Hybrid logic is a branch of modal logic in which it is possible to directly refer to worlds/times/states or whatever the elements of the (Kripke) model are meant to represent. Although they date back to the late 1960s, and have been sporadically investigated ever since, it is only in the 1990s that work on them really got into its stride.
This basic idea of "hybridization" also totally sounds like what lambdacalculus is doing in his system to ultimately explain some of his connectives. I haven't the foggiest why it's referred to as "hybrid". I think my contribution in this area doesn't have anything to do with inventing "at this world" for the millionth time, but figuring out how to (a) sneak in an monoid operation on worlds (what they call "nominals") although I have a hunch this might have been done (b) how to bolt it onto LF, and (c) how to encode LLF using it.
It turns out these folks had already invented at least one of the quantifiers I thought I had cleverly come up with (and about which my advisor said something to the effect of "how the heck did you come up with that" which made me feel, like, 10x cleverer). I think it will be easy to turn "dag gummit I was scooped" into "aha, my work is totally connected to known results" in this case, though.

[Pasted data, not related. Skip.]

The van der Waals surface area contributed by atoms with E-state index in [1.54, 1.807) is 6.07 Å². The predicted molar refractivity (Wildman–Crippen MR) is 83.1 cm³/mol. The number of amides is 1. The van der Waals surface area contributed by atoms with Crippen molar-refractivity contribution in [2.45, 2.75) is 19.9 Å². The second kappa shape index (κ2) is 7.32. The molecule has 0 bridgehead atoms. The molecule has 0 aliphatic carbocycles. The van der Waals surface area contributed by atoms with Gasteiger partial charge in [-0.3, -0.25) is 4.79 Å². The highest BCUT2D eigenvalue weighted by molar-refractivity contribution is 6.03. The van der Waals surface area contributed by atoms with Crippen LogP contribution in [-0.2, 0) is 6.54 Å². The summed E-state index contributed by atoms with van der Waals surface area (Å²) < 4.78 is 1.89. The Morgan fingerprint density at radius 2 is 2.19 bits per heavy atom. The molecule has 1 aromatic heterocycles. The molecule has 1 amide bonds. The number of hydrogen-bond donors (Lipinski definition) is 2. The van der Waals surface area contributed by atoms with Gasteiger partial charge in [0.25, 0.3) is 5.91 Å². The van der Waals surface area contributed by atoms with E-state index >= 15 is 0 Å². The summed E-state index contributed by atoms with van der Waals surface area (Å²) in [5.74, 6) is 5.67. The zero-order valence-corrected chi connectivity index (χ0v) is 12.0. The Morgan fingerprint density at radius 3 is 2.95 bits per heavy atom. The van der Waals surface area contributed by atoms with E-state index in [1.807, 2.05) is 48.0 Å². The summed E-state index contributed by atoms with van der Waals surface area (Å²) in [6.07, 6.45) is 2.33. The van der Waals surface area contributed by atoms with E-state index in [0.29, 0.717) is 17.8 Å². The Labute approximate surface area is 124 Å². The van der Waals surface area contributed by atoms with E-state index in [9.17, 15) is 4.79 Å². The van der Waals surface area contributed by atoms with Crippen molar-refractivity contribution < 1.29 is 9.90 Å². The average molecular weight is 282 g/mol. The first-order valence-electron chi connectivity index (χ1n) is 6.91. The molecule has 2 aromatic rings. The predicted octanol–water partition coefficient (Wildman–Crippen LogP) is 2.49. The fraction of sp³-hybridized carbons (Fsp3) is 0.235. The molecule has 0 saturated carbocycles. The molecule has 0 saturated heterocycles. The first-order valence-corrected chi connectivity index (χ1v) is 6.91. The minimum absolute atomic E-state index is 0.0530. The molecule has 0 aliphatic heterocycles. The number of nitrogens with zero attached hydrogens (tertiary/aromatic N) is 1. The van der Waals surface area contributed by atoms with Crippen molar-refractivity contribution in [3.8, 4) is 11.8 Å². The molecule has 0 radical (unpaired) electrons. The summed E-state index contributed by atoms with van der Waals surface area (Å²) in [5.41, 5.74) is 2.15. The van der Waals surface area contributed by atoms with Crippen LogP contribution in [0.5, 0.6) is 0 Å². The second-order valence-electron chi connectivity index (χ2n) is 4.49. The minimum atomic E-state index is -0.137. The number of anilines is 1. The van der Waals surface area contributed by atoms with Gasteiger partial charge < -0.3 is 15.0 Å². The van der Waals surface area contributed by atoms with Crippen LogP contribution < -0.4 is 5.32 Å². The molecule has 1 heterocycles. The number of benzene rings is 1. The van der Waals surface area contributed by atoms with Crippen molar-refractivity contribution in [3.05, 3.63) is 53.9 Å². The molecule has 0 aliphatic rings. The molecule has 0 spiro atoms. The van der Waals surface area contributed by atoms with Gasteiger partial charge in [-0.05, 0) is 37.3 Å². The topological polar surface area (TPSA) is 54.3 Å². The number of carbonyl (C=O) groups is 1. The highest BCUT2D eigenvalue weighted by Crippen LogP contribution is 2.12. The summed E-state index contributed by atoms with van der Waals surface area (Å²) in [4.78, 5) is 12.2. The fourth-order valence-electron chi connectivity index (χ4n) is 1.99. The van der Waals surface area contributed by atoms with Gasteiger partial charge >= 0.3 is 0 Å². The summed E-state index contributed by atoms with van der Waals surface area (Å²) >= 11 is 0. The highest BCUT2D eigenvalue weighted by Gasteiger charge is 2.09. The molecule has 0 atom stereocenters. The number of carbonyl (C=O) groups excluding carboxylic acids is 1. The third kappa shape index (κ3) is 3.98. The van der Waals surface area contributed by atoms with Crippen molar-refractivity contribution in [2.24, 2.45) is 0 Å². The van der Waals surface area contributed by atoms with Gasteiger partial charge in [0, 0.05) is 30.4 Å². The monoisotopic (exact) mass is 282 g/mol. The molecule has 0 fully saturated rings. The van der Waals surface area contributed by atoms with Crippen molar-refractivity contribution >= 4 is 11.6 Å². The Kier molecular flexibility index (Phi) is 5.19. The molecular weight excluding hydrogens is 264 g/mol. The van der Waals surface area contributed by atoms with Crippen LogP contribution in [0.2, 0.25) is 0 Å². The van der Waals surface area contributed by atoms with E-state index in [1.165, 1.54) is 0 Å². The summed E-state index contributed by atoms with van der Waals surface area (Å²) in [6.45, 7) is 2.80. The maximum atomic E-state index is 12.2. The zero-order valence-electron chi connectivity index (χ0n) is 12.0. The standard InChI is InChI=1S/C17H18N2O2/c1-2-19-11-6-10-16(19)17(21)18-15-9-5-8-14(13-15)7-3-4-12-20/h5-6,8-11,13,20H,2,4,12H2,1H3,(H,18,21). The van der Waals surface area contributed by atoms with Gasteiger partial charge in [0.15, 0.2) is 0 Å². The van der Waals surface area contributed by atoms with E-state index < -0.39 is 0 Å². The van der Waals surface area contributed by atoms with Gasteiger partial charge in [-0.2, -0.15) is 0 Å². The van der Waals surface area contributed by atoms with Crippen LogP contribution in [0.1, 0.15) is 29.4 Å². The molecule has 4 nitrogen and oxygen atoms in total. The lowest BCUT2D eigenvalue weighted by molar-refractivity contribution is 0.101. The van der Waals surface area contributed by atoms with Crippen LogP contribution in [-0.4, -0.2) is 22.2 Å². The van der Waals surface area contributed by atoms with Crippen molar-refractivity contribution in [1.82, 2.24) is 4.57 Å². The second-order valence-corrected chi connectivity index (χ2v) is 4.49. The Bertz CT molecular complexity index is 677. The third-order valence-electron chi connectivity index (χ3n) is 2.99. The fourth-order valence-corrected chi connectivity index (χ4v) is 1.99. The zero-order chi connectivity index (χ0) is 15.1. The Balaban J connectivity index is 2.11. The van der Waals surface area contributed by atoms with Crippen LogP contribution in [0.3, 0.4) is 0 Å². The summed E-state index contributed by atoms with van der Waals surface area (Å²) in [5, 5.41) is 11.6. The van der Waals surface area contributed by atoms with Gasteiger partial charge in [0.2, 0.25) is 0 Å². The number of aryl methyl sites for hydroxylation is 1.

I had a mighty struggle with the solos from New Slang early this afternoon. I think I've got both the melodies figured out, but the rhythm is sneaky, and there is one chord change in the middle that I can't quite figure out to my satisfaction. Also I've been trying to learn Stairway to Heaven, which is just hilariously fun to play around with on the piano. The Dsus-D-C-ish bit in the middle that glues between the C-G/B-Am section and the F-G-Am one is rhythmically screwy.